40. Fredriksson, R.; Gloriam, D.E. I.; Hoglund, P.J.; Lagerstrom, M.C.; Schioth, H.B. There exist at least 30 human G-protein-coupled receptors with long Ser/Thr-rich N-termini. Biochem. Biophys. Res. Commun. 2003, 301, 725–734. [Google Scholar] [CrossRef]
  41. Monk, K.R.; Oshima, K.; Jors, S.; Heller, S.; Talbot, W.S. Gpr126 is essential for peripheral nerve development and myelination in mammals. Development 2011, 138, 2673–2680. [Google Scholar] [CrossRef] [PubMed]
  42. Korosec, B.; Glavac, D.; Volavsek, M.; Ravnik-Glavac, M. ATP2A3 gene is involved in cancer susceptibility. Cancer Genet. Cytogenet. 2009, 188, 88–94. [Google Scholar] [CrossRef] [PubMed]
  43. Endo, Y.; Uzawa, K.; Mochida, Y.; Shiiba, M.; Bukawa, H.; Yokoe, H.; Tanzawa, H. Sarcoendoplasmic reticulum Ca2+ ATPase type 2 downregulated in human oral squamous cell carcinoma. Int. J. Cancer 2004, 110, 225–231. [Google Scholar] [CrossRef] [PubMed]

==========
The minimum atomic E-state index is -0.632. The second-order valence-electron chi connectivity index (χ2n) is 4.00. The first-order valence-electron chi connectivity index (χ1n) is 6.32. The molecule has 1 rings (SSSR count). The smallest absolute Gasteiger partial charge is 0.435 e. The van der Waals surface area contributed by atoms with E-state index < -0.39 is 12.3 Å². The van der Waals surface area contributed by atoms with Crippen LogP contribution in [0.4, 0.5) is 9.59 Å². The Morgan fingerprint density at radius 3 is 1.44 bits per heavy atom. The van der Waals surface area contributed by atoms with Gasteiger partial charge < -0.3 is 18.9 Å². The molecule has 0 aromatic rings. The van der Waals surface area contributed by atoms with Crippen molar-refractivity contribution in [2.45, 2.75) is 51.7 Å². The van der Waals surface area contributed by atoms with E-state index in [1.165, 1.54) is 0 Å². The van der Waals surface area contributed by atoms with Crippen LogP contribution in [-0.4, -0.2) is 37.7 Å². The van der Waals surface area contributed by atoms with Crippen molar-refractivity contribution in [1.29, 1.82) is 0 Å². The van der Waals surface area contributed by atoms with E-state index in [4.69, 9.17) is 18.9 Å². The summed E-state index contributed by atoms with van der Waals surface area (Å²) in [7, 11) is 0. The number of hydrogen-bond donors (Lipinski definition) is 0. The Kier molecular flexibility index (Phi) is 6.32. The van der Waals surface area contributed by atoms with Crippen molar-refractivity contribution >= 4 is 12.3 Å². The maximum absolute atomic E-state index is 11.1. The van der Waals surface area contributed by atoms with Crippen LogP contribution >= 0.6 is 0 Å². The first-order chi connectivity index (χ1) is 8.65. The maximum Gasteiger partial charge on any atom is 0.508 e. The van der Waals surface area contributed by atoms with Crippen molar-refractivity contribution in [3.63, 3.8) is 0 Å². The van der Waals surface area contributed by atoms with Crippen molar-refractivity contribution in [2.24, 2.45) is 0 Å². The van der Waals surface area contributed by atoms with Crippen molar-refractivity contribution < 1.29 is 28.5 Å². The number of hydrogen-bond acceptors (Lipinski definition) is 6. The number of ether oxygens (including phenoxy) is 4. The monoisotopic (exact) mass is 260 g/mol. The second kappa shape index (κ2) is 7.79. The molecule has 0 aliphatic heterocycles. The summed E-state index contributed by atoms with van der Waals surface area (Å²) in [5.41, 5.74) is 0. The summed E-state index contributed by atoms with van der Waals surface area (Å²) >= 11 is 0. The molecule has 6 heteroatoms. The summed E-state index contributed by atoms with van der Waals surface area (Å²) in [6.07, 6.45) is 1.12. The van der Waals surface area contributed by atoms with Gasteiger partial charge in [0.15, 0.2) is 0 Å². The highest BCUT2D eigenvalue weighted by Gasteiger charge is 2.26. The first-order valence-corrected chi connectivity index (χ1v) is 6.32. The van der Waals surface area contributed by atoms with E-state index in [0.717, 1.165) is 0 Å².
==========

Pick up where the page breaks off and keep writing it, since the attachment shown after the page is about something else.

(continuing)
44. Korosec, B.; Glavac, D.; Rott, T.; Ravnik-Glavac, M. Alterations in the ATP2A2 gene in correlation with colon and lung cancer. Cancer Genet. Cytogenet. 2006, 171, 105–111. [Google Scholar] [CrossRef] [PubMed]
  45. Li, D.Q.; Pakala, S.B.; Nair, S.S.; Eswaran, J.; Kumar, R. Metastasis-Associated Protein 1/Nucleosome Remodeling and Histone Deacetylase Complex in Cancer. Cancer Res. 2012, 72, 387–394. [Google Scholar] [CrossRef] [PubMed]
  46. Pakala, S.B.; Rayala, S.K.; Wang, R.A.; Ohshiro, K.; Mudvari, P.; Reddy, S.D. N.; Zheng, Y.; Pires, R.; Casimiro, S.; Pillai, M.R.; et al. MTA1 Promotes STAT3 Transcription and Pulmonary Metastasis in Breast Cancer. Cancer Res. 2013, 73, 3761–3770. [Google Scholar] [CrossRef] [PubMed]
  47. Poliak, S.; Peles, E. The local differentiation of myelinated axons at nodes of Ranvier. Nat. Rev. Neurosci. 2003, 4, 968–980. [Google Scholar] [CrossRef] [PubMed]
  48. Stogmann, E.; Reinthaler, E.; ElTawil, S.; El Etribi, M.A.; Hemeda, M.; El Nahhas, N.; Gaber, A.M.; Fouad, A.; Edris, S.; Benet-Pages, A.; et al. Autosomal recessive cortical myoclonic tremor and epilepsy: Association with a mutation in the potassium channel associated gene CNTN2. Brain 2013, 136, 1155–1160. [Google Scholar] [CrossRef] [PubMed]